Desalination is the process of removing all of the salt in seawater. Seawater also contains marine organisms, silt and other materials that reduce the purity of the water. These have to be stripped out to make it drinkable and/or useful to agriculture. It is a lot more expensive than treating rainfall or even wastewater, so any savings that you can make will make a big difference. It is particularly useful in countries that are near to the sea but do not have their own natural water resources, like Bahrain, Saudi Arabia and the Gulf region in general.

Image credit: Nick HankinsOU

Does your research centre use any specific techniques?

Mining into the world’s seawater resource is key to future water sustainability. Thermal desalination was often used in this area, but the costs are just not sustainable. My research centre specialises in developing cost-effective, lower-energy intensive water treatment techniques.

Reverse osmosis is a popular water purification technology that uses a semipermeable membrane to remove ions, molecules, and larger particles from water under pressure. But I’ve been working on a technique called forward osmosis, which uses less energy. It uses the same principle, only the other way around. A ‘draw’ solution pulls out the water while the salt is trapped by a membrane. The draw agents - magnetic particles or large molecules - are then filtered out from the draw solution or removed by changing the temperature of the water. This allows drinkable water to be extracted, without the need to remove gunk or worry about fouling. It uses less energy and in the long term it could be a good solution to pre-treating the seawater.

The only way forward is to use renewable energy, or to find new ways of reducing the energy costs of treatment processes. Which is exactly the purpose of my research.

How is water treatment useful?

Water treatment has grown in international importance, particularly in the Gulf region. Now that oil resources are running out they are having to diversify economically, and find new ways to save money and conserve energy.  As a result there is a lot of government interest in renewable energy, which is energy that is made from natural resources, like solar power, wind turbines and hydropower. Each area has its own challenges, but desalination is one of the most intensive uses for renewable energy.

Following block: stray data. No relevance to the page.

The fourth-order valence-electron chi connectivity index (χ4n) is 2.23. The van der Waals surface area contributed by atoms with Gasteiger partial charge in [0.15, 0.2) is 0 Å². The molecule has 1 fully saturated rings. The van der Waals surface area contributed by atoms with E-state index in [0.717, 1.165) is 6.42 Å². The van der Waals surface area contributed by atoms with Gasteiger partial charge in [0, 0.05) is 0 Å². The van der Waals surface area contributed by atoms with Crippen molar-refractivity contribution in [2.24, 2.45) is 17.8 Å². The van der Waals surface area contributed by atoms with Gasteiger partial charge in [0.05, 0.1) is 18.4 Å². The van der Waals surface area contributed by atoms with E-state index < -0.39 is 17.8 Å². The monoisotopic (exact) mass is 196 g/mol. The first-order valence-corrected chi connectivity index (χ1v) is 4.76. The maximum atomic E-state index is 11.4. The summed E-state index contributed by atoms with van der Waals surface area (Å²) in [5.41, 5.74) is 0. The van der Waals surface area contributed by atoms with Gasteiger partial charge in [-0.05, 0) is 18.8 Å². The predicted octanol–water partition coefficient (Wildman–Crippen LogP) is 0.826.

How did the collaboration with the University of Bahrain (UoB) come about?

The University of Bahrain is in the process of setting up a centre for sustainability, which will focus on renewable energy research. 

We recently entered into a four-year partnership with the UoB, which will support the centre to develop sustainable water resources. Our initial research collaboration will investigate ways to reduce the energy consumption associated with the pre-treatment of sea water, which is a necessary but energy-hungry first stage in desalination.

What are the overall project’s aims?

Developing solutions to producing water cost-effectively and sustainably in the future. Work might include irrigating the desert to see if you can grow crops there, or developing ‘seawater greenhouses’ in which desalination is combined with growing crops.